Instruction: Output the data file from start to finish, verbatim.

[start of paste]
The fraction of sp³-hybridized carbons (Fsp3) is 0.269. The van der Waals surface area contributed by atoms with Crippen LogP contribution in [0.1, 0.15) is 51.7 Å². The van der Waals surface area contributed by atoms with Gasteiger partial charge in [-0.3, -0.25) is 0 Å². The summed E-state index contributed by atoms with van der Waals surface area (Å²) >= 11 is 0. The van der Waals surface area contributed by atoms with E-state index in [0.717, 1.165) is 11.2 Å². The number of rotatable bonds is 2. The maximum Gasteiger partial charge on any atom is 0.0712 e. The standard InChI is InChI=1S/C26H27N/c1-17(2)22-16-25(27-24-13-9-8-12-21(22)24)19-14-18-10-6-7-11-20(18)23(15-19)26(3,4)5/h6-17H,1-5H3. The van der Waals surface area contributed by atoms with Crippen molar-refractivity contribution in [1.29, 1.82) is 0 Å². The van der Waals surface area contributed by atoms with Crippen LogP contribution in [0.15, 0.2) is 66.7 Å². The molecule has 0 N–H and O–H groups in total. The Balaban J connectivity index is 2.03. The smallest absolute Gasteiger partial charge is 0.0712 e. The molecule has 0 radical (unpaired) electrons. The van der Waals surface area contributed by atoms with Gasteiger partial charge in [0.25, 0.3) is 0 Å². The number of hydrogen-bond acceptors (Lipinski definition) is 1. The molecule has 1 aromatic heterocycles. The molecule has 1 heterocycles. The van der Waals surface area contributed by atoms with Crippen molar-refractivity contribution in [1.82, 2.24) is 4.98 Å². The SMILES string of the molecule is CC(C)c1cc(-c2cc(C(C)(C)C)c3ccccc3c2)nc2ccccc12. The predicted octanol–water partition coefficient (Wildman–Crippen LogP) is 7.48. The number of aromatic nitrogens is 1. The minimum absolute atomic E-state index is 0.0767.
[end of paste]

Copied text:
The fraction of sp³-hybridized carbons (Fsp3) is 0.269. The van der Waals surface area contributed by atoms with Crippen LogP contribution in [0.1, 0.15) is 51.7 Å². The van der Waals surface area contributed by atoms with Gasteiger partial charge in [-0.3, -0.25) is 0 Å². The summed E-state index contributed by atoms with van der Waals surface area (Å²) >= 11 is 0. The van der Waals surface area contributed by atoms with E-state index in [0.717, 1.165) is 11.2 Å². The number of rotatable bonds is 2. The maximum Gasteiger partial charge on any atom is 0.0712 e. The standard InChI is InChI=1S/C26H27N/c1-17(2)22-16-25(27-24-13-9-8-12-21(22)24)19-14-18-10-6-7-11-20(18)23(15-19)26(3,4)5/h6-17H,1-5H3. The van der Waals surface area contributed by atoms with Crippen molar-refractivity contribution in [1.29, 1.82) is 0 Å². The van der Waals surface area contributed by atoms with Crippen LogP contribution in [0.15, 0.2) is 66.7 Å². The molecule has 0 N–H and O–H groups in total. The Balaban J connectivity index is 2.03. The smallest absolute Gasteiger partial charge is 0.0712 e. The molecule has 0 radical (unpaired) electrons. The van der Waals surface area contributed by atoms with Gasteiger partial charge in [0.25, 0.3) is 0 Å². The number of hydrogen-bond acceptors (Lipinski definition) is 1. The molecule has 1 aromatic heterocycles. The molecule has 1 heterocycles. The van der Waals surface area contributed by atoms with Crippen molar-refractivity contribution in [1.82, 2.24) is 4.98 Å². The SMILES string of the molecule is CC(C)c1cc(-c2cc(C(C)(C)C)c3ccccc3c2)nc2ccccc12. The predicted octanol–water partition coefficient (Wildman–Crippen LogP) is 7.48. The number of aromatic nitrogens is 1. The minimum absolute atomic E-state index is 0.0767.